/ VBA

Add a File Selection Dialog To Your VBA Code

There are times in Microsoft Excel or Access when you may require user input regarding the location of a file. For example, you may need to export some data in Access, but need to prompt the user regarding where the data should be saved.

For this example, we will create a simple Access form with one button. Although we are using Access here, the core logic can be used from VBA in any Microsoft product (e.g. Excel, Word).

1. Create a Button

Create a basic form and add a button.

To add code to this button's event, go to the Property Sheet->Event for the new button and click on ... for the On Click event. In the "Choose Builder" pop-up, select "Code Builder".

2. Import Required VBA Reference

Import the VBA reference required to use the file dialog by going to Tools->References in the VBA editor menu.

Scroll down to the Microsoft Office "VERSION" Object Library entry (Office version may vary), check it, and click OK.

3. Write Event Code

Add the code below to the button's on-click event procedure.

Private Sub Command0_Click()

    Dim fd As FileDialog
    Dim fileName As String
    
    Set fd = Application.FileDialog(msoFileDialogOpen)
    
    'If you'd like to add any filters to what type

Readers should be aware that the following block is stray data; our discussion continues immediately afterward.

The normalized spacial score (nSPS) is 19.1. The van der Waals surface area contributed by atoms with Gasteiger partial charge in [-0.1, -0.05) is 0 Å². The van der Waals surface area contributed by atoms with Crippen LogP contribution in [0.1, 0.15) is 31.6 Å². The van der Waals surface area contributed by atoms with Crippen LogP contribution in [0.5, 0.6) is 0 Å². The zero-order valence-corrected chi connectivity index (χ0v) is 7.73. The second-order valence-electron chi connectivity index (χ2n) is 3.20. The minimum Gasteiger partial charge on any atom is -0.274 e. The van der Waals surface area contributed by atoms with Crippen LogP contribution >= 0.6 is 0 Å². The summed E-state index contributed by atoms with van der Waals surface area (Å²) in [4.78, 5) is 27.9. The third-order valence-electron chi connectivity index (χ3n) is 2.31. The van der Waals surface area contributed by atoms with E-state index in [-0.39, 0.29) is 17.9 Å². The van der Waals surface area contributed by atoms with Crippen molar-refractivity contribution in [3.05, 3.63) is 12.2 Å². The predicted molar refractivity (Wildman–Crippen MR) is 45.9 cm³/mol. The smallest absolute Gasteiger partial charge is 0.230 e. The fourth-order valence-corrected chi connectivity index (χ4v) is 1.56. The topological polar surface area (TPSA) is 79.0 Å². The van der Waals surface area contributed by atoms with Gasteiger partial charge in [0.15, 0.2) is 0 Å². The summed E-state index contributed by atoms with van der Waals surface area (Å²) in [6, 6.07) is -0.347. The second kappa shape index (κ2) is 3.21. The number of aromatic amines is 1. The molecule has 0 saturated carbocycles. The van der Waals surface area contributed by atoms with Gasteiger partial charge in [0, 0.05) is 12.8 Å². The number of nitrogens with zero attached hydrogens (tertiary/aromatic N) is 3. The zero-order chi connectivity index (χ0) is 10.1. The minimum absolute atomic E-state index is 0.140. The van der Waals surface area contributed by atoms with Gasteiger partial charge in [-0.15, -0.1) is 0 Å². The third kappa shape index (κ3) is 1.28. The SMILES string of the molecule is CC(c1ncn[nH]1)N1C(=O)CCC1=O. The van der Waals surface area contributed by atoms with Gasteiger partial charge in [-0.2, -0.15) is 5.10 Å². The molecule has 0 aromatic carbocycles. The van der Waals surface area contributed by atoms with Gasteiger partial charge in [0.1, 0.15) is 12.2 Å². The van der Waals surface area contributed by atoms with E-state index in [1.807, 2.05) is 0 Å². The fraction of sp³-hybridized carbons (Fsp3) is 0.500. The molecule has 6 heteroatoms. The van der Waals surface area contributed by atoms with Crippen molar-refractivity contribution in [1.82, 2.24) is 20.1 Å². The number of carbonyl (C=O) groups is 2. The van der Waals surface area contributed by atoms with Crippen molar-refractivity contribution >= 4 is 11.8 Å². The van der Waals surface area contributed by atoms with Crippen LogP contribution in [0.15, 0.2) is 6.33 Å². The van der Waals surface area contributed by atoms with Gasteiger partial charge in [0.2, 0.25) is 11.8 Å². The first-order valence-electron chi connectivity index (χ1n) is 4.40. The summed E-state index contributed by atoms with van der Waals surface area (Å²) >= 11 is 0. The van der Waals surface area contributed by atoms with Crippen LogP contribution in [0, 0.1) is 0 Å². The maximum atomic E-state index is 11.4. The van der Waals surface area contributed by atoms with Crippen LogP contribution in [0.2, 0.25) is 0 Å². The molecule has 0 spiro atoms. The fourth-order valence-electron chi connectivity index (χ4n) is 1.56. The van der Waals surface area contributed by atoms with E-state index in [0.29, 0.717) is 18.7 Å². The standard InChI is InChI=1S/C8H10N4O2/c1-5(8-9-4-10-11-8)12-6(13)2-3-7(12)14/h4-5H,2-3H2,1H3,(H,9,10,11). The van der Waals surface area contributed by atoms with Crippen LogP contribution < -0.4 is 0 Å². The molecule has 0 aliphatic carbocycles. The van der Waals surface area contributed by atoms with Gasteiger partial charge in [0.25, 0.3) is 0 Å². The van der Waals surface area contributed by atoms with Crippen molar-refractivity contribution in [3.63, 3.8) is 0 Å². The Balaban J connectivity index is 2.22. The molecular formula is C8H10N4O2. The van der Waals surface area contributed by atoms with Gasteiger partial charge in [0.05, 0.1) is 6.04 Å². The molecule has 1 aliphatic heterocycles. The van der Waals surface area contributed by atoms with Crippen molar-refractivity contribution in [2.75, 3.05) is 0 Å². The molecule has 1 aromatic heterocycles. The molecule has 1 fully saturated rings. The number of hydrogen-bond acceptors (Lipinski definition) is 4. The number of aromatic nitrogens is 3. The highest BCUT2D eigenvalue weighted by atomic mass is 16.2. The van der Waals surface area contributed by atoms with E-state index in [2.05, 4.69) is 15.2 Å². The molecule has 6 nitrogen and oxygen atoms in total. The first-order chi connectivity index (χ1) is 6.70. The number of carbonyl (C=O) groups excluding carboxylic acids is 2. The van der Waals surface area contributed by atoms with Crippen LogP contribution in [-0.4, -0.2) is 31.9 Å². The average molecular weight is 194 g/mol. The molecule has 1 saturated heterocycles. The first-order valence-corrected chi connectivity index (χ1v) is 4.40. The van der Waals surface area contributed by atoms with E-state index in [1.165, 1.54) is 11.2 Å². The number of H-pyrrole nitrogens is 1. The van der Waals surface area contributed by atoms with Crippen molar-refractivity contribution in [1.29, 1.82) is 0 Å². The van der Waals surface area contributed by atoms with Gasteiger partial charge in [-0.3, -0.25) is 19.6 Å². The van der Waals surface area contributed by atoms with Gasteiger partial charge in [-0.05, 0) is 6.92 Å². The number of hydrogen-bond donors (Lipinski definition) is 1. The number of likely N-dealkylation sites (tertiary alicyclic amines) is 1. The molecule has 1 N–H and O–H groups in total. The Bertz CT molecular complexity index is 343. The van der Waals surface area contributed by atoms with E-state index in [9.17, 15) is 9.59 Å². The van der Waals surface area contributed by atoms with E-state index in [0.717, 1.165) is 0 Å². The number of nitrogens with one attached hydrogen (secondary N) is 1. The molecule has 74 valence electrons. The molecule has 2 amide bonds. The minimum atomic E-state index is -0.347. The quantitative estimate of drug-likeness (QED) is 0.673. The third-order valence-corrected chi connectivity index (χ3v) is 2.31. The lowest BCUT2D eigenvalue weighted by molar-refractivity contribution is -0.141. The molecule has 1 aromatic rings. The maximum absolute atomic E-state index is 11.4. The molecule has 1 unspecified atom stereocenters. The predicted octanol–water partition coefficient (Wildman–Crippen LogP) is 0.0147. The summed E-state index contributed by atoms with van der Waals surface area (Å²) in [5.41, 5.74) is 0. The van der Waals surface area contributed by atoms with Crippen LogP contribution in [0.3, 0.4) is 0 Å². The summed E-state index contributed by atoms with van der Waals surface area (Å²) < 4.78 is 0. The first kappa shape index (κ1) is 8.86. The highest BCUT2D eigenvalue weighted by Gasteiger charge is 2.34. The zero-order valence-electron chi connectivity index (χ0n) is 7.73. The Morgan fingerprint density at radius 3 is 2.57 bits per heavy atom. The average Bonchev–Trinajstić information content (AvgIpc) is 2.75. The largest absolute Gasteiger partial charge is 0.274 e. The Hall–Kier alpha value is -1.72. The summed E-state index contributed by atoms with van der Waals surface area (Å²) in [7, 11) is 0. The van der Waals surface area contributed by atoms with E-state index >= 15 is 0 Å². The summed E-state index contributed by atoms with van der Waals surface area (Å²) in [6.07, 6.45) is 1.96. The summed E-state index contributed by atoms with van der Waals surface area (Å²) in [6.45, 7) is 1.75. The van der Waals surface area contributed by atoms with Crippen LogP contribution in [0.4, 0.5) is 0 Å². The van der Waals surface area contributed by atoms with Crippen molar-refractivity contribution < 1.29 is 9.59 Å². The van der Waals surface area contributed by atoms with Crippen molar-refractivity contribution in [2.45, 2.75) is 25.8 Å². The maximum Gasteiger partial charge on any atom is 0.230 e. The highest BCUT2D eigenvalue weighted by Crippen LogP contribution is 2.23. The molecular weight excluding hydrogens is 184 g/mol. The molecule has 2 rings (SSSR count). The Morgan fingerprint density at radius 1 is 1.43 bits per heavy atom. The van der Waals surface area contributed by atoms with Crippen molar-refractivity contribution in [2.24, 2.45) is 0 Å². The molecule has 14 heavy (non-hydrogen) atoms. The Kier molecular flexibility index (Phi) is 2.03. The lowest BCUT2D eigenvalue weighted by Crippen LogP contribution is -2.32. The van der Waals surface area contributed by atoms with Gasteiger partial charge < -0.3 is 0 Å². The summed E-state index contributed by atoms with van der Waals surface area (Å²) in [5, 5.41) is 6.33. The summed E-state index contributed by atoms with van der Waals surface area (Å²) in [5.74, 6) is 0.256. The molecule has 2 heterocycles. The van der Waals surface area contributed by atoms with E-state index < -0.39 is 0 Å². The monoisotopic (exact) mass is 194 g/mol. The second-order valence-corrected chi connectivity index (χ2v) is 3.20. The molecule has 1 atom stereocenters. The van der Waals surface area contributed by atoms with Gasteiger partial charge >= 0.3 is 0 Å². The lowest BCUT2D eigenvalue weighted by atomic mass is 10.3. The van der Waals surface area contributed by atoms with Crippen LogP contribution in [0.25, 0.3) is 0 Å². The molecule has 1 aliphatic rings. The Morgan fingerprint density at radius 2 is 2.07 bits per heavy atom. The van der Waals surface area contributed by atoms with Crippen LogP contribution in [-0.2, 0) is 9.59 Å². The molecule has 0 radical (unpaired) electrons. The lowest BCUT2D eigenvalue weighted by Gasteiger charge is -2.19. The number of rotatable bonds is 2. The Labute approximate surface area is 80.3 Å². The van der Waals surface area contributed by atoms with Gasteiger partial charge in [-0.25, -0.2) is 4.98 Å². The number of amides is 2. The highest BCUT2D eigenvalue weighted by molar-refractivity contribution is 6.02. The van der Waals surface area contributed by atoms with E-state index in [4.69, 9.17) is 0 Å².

'of file can be selected, use the section below.
    'For the example, we will add a filter for text
    'files onlly.
    With fd
        'Existing filters must be cleared before adding new:
        .Filters.Clear
        .Filters.Add "Text Files", "*.txt"
        'InitialFileName can be used to set initial directory for file dialog:
        .InitialFileName = "C:\Users\Public"
    End With
    
    fd.Show 'Show file select dialog
    
    'Set variable "filename" equal to path of file selected:
    fileName = fd.SelectedItems(1)
    
    'You can now use the filename for the file selected in your code:
    MsgBox fileName
    
End Sub

4. Test Button

Save the code, go back to the form, and click the button. You should see the file dialog appear.

Select your file, and you should see that the VBA code is able to reference its path.